In recent months, I have of course written about Coronavirus and it‘s impact on our clients. In particular, we have been involved in helping clients who are out of work and able to make Coronavirus Job Retention Scheme (CJRS) claims. We make the claims on behalf of clients at no charge, regardless of how much time we need to spend to help clients weather these difficult times.
Just as the Government has been easing the lockdown rules, this month I too will ease off from writing about Covid and I’m sure that will be a welcome relief to you.
IR35 and the Off-Payroll rules were deferred at the last minute by the Treasury from kicking off in April 2020 to April 2021. Although the Lords committee and others such as the Institute of Chartered Accountants issued reports advising the Government that IR35 was a poorly devised tax back in April 2000 and it needed a proper rethink to make it a fair tax, it seems the Treasury is pushing on with bringing it in on April 2021. So, everyone needs to consider how they will deal with IR35.
Most end clients and agencies left the thinking of how to deal with IR35/Off-Payroll too late and were feverishly running around in February and March 2020 devising policies on the fly. This week, I saw that some end clients are now reviewing the processes and planning well ahead of April next year.
That is really good news as they are working correctly on assessing each contractor’s role in their Personal Service Company (PSC) to see if they can continue to work outside of IR35 in their PSCs, receiving gross payment without tax deductions.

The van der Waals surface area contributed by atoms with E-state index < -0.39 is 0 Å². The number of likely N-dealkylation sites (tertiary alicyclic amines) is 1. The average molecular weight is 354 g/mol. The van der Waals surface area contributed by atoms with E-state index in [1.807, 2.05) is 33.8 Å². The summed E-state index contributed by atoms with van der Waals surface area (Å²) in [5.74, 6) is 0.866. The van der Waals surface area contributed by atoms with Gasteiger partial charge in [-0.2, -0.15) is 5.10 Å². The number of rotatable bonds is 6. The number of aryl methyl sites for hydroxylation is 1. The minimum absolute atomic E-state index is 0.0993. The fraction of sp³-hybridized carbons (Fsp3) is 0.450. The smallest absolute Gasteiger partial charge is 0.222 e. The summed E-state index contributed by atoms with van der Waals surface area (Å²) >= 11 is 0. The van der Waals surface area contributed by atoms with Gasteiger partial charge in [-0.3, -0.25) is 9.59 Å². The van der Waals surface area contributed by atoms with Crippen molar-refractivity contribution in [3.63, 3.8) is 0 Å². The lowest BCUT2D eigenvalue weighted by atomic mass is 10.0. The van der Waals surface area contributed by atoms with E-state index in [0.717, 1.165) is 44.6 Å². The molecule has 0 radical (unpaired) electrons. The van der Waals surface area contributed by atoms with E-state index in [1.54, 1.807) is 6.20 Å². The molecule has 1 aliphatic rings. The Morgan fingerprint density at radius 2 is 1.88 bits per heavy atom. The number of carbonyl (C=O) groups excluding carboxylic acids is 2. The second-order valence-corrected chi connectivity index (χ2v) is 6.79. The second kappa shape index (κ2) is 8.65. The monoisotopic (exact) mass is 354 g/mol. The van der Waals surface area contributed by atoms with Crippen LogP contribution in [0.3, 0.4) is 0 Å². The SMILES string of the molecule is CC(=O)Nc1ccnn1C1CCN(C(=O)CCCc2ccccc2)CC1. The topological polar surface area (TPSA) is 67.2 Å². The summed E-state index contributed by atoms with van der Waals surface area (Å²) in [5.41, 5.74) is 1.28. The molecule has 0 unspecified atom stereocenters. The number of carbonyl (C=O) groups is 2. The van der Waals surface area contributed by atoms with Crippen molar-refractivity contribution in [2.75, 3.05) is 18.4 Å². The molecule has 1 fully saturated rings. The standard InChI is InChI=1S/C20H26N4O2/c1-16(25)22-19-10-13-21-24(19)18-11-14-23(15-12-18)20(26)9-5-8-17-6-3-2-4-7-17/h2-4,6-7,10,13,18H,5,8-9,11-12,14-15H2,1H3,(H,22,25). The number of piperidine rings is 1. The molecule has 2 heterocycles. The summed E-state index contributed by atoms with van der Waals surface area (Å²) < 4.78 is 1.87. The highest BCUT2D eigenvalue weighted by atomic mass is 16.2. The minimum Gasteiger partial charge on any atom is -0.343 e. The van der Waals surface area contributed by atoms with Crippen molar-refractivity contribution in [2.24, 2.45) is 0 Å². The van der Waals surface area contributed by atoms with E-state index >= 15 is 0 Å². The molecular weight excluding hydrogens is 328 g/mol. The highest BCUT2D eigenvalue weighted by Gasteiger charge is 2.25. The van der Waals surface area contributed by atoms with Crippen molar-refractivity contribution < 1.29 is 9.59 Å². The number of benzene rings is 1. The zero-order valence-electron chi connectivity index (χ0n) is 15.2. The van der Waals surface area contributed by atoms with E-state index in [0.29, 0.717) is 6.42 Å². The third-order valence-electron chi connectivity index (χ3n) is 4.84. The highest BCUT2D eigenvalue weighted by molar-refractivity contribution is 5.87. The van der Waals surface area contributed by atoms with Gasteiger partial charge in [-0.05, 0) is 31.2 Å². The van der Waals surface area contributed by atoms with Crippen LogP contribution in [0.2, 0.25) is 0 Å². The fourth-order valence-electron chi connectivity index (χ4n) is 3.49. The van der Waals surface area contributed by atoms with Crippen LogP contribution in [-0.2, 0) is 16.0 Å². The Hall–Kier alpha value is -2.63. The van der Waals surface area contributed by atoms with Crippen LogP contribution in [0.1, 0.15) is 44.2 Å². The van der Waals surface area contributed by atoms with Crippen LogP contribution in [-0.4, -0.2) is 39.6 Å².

The types of areas that need looking at are now familiar to most, I think. Substitution (which is always difficult to get in place), subcontracting (where the PSC brings in another professional to assist with their work, probably much more achievable than substitution), getting the project to refer to a defined scope of work, not moving to another project outside the agreed works scope without having a new contract, not working within specified weekly work hours, not requesting permission to take time off, not being instructed by the end client on HOW to complete the work (but can follow end client and industry standards), use of own equipment (prior to most people working from home in recent months, it was considered impossible for IT security to use own laptops but this may now have changed).
These areas and others are relevant for each PSC to show that it is in business and not working like a disguised employee, which is what gets HMRC so hot under the collar.
It is very pleasing to see some end clients using the deferral year, despite the Covid problems, to plan for a more intelligent and constructive review of their contracts and working practices.
It would be good for all contractors to now start to engage with their end clients and prospective end clients to prompt them to start creating new contracts, policies and working practices that will allow contractors who are properly in business to continue to operate as PSCs without tax deductions and not leave the plan to late in the tax year as was done last year, and then make hasty and unfair decisions which damage both the end client’s business and that of contractors.
Good luck with working towards a fairer contractors’ tax regime.